ATLANTA (AP) — Georgia’s secretary of state is a man on an island, and the political flood is rising fast, as President Donald Trump and his allies vent their outrage at the fellow Republican and make unsupported claims that mismanagement and fraud tainted the state’s presidential election.
Trump spent the weekend attacking Brad Raffensperger on social media, at one point calling him “a so-called Republican (RINO),” an acronym for “Republican in name only.” Raffensperger punched back, disputing Trump’s claims that he made it easier for Democrats to cheat using mail-in ballots.
The secretary also called U.S. Rep Doug Collins, who is running Trump’s Georgia recount effort, a “liar,” and says South Carolina Republican Sen. Lindsey Graham called him in an apparent effort to pressure him to improperly discard ballots. Graham dismissed the allegation as “ridiculous.”
The current battle is a switch for Raffensperger. The 65-year-old, bespectacled engineer spent most of his first two years in office taking abuse from Democrats, who filed lawsuits alleging that Georgia, under then-Secretary of State Brian Kemp, engaged in illegal voter suppression in 2018. Kemp, the Republican who narrowly won the governorship over Democrat Stacey Abrams that year, denies the claims.
Also left in Raffensperger’s lap was a breakneck race to replace Georgia’s outdated voting machines in time for 2020 — an undertaking complicated in its closing stretch by the coronavirus pandemic.
Through it all, Raffensperger — currently in quarantine after his wife tested positive for coronavirus — has insisted he’s an impartial administrator of Georgia elections with no desire or agenda to sway the outcome.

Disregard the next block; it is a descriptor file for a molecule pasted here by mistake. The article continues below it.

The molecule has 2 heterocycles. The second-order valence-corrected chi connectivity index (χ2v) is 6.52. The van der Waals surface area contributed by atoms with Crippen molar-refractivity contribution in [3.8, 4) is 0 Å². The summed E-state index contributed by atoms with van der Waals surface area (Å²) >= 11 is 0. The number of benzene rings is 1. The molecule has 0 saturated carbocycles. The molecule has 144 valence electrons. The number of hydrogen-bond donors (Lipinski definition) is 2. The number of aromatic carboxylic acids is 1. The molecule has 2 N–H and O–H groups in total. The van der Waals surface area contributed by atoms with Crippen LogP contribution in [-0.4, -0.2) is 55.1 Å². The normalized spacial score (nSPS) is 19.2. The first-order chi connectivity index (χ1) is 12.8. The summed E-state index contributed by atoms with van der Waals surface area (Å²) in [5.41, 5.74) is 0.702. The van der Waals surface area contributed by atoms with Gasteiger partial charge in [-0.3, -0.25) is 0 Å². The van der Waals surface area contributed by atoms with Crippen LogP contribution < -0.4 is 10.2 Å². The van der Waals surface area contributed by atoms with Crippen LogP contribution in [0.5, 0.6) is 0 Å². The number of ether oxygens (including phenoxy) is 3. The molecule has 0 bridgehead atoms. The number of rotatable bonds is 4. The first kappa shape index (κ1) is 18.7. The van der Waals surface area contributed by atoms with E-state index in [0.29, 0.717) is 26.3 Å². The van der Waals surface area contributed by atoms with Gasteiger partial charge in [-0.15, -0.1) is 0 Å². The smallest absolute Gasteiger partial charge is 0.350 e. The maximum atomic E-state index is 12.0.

Trump and his allies claimed Raffensperger didn’t do enough to root out “illegal” votes.
“The secretary of state has failed to deliver honest and transparent elections,” GOP Sens. David Perdue and Kelly Loeffler — both of whom failed to win enough votes to avoid January runoffs with their Democratic opponents — said last week in a statement, without offering any evidence to back up their assertion. “He has failed the people of Georgia, and he should step down immediately.”
Collins, responding to Raffensperger’s “liar” label, fired back Monday on Twitter: “In a year of political division in Georgia, few things have unified Republicans and Democrats — one of them is Brad Raffensperger’s incompetence as Secretary of State.”
Raffensperger has sought to weather the beating by appeasing Trump supporters. After the Trump campaign asked for a hand recount of all 5 million votes cast in Georgia, Raffensperger chose the presidential election for an audit, which Georgia law now requires for one statewide race each election cycle. The law envisioned just a sample of these votes to be checked in a hand count. But because the margin in the presidential race is so narrow, Raffesnperger said hand-counting all the ballots that were legally cast is the only way to provide confidence in the result.
Not shying away from the fact that he’s a Republican, Raffensperger has said publicly that he wished Trump had won. But he’s also held firm in saying that he has seen no evidence of widespread fraud or voting irregularities — and that he expects Biden’s 14,000-vote lead to hold up once the audit is complete.